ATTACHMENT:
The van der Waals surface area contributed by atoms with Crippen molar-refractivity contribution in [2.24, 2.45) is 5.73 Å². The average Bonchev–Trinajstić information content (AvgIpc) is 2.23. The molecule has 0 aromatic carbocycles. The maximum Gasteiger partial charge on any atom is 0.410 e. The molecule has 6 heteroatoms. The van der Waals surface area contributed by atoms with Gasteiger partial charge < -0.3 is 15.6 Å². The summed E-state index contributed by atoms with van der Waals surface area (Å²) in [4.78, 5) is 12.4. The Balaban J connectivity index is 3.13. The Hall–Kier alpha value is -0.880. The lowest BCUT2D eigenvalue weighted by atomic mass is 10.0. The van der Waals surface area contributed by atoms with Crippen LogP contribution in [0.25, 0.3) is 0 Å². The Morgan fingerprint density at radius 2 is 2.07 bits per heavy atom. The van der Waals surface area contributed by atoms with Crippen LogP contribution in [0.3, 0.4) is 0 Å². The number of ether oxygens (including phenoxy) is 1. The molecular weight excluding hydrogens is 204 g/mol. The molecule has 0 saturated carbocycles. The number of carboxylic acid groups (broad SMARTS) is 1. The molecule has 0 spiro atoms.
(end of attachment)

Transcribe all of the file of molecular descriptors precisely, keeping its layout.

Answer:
The van der Waals surface area contributed by atoms with Crippen molar-refractivity contribution in [2.24, 2.45) is 5.73 Å². The average Bonchev–Trinajstić information content (AvgIpc) is 2.23. The molecule has 0 aromatic carbocycles. The maximum Gasteiger partial charge on any atom is 0.410 e. The molecule has 6 heteroatoms. The van der Waals surface area contributed by atoms with Gasteiger partial charge < -0.3 is 15.6 Å². The summed E-state index contributed by atoms with van der Waals surface area (Å²) in [4.78, 5) is 12.4. The Balaban J connectivity index is 3.13. The Hall–Kier alpha value is -0.880. The lowest BCUT2D eigenvalue weighted by atomic mass is 10.0. The van der Waals surface area contributed by atoms with Crippen LogP contribution in [0.25, 0.3) is 0 Å². The Morgan fingerprint density at radius 2 is 2.07 bits per heavy atom. The van der Waals surface area contributed by atoms with Crippen LogP contribution in [0.3, 0.4) is 0 Å². The number of ether oxygens (including phenoxy) is 1. The molecular weight excluding hydrogens is 204 g/mol. The molecule has 0 saturated carbocycles. The number of carboxylic acid groups (broad SMARTS) is 1. The molecule has 0 spiro atoms.